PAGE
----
DUBLIN — Northern Ireland police say they have opened a criminal inquiry into the 1972 Bloody Sunday massacre, when British soldiers shot to death 13 unarmed Irish Catholic protesters.
A police commander, Judith Gillespie, confirmed the move after meeting families of the Bloody Sunday dead Thursday.
Nobody has ever been charged in the killings, which inflamed Catholic support for the outlawed Provisional Irish Republican Army.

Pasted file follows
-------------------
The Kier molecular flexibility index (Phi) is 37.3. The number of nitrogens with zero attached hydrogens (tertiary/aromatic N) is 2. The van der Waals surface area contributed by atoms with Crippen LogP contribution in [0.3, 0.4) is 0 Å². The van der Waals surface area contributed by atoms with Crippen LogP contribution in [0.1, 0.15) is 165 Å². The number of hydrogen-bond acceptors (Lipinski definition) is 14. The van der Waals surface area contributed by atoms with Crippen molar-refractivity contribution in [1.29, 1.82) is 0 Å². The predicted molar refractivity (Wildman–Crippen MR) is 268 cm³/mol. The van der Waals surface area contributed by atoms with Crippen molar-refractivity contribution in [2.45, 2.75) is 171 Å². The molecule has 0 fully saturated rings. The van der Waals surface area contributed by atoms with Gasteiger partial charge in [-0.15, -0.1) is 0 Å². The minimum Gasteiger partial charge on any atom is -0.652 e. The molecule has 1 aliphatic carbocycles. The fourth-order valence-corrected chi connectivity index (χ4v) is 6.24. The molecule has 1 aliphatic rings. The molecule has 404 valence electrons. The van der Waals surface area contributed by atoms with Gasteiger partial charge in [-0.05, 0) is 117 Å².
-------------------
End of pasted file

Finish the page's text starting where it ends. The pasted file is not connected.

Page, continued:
Gillespie said 15 full-time detectives will collect witness testimony and then question former soldiers who opened fire as criminal suspects.
Gillespie said she did not know how long the investigation would take.
The families of the Bloody Sunday victims and the IRA-linked Sinn Fein party, which represents most of Northern Ireland’s Catholic minority, welcomed the move.